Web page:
Fuchsia (Fuchsia)

Fuchsia (Fuchsia)

Plant Health Problems

Diseases caused by Fungi:

Botrytis blight or Gray mold, Botrytis cinerea.
Infected flowers develop tan, papery patches and are often covered with gray, fuzzy masses. Senescing flowers are particularly susceptible. Tan to brown spots with a target-like appearance can also develop on the leaves. These patches are often associated with flowers which have dropped onto the leaf surface.

Good sanitation practices including grooming the plants and removing spent or senescing flowers can minimize the potential for infection. These affected tissues should be carefully removed and discarded when they are dry. It is also important to avoid wetting the flowers when watering and crowding plants. Adequate spacing between the plants can promote good air circulation. Control can also be achieved with the use of fungicide sprays applied as soon as symptoms are visible. Among the compounds registered for use in Connecticut are mancozeb, chlorothalonil, copper sulphate pentahydrate, and thiophanate-methyl. Consult the label for dosage rates, safety precautions, and indoor use.

Insect Problems:

Whiteflies, Trialeurodes vaporariorum.
The greenhouse whitefly, Trialeurodes vaporariorum, the sweetpotato whitefly, Bemisia tabaci, and silverleaf whitefly, Bemisia argentifolii, commonly infest fuchsia, as well as many other kinds of plants, under glass and are often carried into the field where they may persist on the plants. The life cycles of these species are similar. The tiny, white moth-like adult has a mealy appearance due to the small particles of wax that it secretes. It lays groups of eggs on the underside of leaves. The eggs hatch into small oval crawlers, which then settle down and become scale-like nymphs that suck sap from stationary locations on the leaves. These then spend about 4 days in an immobile pupal stage before becoming adults. About 5 weeks are required to complete the life cycle in the greenhouse.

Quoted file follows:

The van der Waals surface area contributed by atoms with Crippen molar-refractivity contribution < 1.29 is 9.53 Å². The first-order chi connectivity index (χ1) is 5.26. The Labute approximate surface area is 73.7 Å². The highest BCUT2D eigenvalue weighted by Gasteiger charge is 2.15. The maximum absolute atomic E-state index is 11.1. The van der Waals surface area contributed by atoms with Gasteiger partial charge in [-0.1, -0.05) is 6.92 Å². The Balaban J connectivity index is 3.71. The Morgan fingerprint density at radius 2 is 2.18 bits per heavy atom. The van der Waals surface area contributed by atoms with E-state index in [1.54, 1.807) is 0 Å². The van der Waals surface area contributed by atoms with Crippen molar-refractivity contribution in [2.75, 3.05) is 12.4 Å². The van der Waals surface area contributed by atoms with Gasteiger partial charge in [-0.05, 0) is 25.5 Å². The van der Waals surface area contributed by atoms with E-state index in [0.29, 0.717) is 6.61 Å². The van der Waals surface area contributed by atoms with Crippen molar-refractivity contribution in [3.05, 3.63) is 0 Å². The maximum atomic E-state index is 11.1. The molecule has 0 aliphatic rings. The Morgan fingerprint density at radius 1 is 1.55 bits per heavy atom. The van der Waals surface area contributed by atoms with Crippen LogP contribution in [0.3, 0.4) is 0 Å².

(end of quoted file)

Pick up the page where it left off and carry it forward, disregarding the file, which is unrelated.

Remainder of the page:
Yellow sticky traps are an effective way to monitor populations of whiteflies, and may even be attractive enough to reduce minor infestations. Biological controls can also be effective against whiteflies, especially in a greenhouse environment. The predatory ladybeetle, Delphastus pusillus, specializes in whiteflies and feeds on all three whitefly species. The parasitoid, Encarsia formosa, can control the greenhouse whitefly, but not the other species, in the greenhouse. Another parasitoid, Eretmocerus californicus, attacks all three species and can assist in controlling minor infestations in the greenhouse. Insecticidal soap or ultra-fine horticultural oil, which are among the compounds registered for control of this pest in Connecticut, sprayed on the undersides of leaves, can be used against whiteflies in the greenhouse or the field. When applied at a low, half-percent concentration, soap is selectively toxic to whiteflies rather than parasitic wasps. Azadiractin (neem), or fenoxycarb, also directed to the undersides of the leaves, act as insect growth regulators and can also be used. Repeat applications of sprays will probably be needed because some stages in the life cycle are dormant and not affected by insecticides or other sprays. Consult the label for dosage rates and safety precautions. Chemical control using conventional insecticides is difficult because of widespread insecticide resistance. Imidacloprid, applied as a systemic to be taken up by the roots, provides season-long control.

Mealybugs, Planococcus citri.
The common mealybug and probably other species infest fuchsia. White cottony masses appear on leaf surfaces, in leaf axils and sheaths. These insects damage plants by sucking plant sap. Among the compounds registered for control of this pest in Connecticut are insecticidal soap, ultrafine horticultural oil or resmethrin. These products are most effective against crawlers. Because of overlapping life stages in a home environment, multiple applications will be needed to control this pest. Spray needs to contact the insect. Imidacloprid, applied as a systemic to be taken up by the roots, will also provide season-long control. Consult the label for dosage rates and safety precautions.